Wildflowers for bees: how to attract bees to your garden
Wild bees and other pollinators are in decline. But there are things you can do in your garden to help make your garden bee-friendly. Here are our top tips to help you entice bumblebees to your garden.
In return for getting your garden buzzing, pollinators will help your plants, too. They'll ensure your apples, strawberries, tomatoes and other fruit and veg crops produce fruit.
Five tips for attracting bees to your garden
1. Create diverse plantings
Aim for a good variety of pollen-rich flowers that have different flower shapes and a range of flowering periods from early spring to late summer and even throughout the winter if you can.
Bumblebee species have different length tongues that are adapted to feed from different shaped flowers. For example, the longest tongued species, Bombus hortorum, prefers deep flowers such as honeysuckle and foxglove.
In general, avoid plants with double or multi-petalled flowers. Their flowers are filled with petals and pollinators find them difficult to access. The flowers also often lack nectar and pollen.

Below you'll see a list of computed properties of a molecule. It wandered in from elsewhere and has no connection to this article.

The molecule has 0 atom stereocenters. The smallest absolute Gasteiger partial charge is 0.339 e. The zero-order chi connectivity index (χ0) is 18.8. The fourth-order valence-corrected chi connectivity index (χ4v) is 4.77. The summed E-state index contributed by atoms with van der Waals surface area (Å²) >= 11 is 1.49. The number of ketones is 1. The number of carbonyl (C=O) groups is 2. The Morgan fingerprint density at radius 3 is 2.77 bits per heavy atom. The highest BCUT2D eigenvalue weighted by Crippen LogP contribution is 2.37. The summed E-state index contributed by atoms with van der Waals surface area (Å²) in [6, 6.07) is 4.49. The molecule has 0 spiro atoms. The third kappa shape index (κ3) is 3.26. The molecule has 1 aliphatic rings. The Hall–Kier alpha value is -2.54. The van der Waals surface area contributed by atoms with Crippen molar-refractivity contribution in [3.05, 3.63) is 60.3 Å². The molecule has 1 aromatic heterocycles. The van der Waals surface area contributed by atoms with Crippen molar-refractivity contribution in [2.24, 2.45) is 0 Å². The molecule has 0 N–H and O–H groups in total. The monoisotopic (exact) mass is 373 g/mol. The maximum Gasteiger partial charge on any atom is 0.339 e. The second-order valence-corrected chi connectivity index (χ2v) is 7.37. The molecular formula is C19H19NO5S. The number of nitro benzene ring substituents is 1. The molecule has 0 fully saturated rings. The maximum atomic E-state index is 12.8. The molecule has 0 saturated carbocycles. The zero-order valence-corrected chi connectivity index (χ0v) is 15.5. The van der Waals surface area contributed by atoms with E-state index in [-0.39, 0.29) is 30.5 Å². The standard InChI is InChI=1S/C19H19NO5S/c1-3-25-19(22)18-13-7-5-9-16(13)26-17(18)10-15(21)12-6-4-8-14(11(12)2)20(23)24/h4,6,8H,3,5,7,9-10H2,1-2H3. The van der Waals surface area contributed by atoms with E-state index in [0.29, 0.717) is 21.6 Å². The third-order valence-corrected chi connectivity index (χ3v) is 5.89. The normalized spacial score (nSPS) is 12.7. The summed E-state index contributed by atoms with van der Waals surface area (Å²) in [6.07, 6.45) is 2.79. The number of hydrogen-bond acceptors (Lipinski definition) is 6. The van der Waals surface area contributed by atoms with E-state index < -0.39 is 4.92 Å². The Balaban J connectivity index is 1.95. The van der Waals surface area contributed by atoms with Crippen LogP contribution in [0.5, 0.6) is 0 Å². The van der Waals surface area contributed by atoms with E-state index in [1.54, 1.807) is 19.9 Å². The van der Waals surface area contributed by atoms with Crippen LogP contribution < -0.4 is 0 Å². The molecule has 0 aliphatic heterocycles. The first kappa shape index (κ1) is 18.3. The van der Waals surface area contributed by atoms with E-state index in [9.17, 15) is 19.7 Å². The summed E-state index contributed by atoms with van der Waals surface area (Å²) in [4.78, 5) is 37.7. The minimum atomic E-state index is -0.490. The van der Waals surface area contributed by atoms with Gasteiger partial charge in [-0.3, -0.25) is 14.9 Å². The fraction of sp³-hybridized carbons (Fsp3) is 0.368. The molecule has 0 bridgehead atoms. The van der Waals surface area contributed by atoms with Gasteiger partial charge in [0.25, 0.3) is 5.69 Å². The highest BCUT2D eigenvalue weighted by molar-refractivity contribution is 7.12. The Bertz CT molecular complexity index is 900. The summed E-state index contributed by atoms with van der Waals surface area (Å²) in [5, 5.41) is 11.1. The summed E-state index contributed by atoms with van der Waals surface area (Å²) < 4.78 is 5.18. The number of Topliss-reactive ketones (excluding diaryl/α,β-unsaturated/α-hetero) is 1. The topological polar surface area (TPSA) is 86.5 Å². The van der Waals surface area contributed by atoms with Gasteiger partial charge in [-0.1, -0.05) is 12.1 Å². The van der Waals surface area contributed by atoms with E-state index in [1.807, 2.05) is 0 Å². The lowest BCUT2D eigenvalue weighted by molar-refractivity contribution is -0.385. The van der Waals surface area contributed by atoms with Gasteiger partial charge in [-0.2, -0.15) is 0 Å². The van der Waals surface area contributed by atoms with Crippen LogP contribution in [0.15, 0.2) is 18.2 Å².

2. Plant wildflowers and native species
Native plants have evolved alongside our native insects and some rarer species tend to favour native wildflowers. There are other benefits to wildflowers too. They can be easy to grow and maintain, and are often relatively resistant to pests.
Some trees and shrubs are also great for bees as they provide masses of flowers in one place. Choose winter and early spring flowering trees such as apple, wild cherry, willow and hazel. We sell UK and Ireland sourced and grown native trees. See the list of wildflower below and visit our native tree shop.
3. Don’t use pesticides
Common insecticides containing neonicotinoids (thiacloprid and acetamiprid) kill bees! They are still approved for home and garden use and are available today at most garden centres and DIY shops. Read the label and please avoid using them.
4. Make a bee house
Create insect houses in your garden to provide nesting sites for solitary bees and insects. Different bee species require different habitats.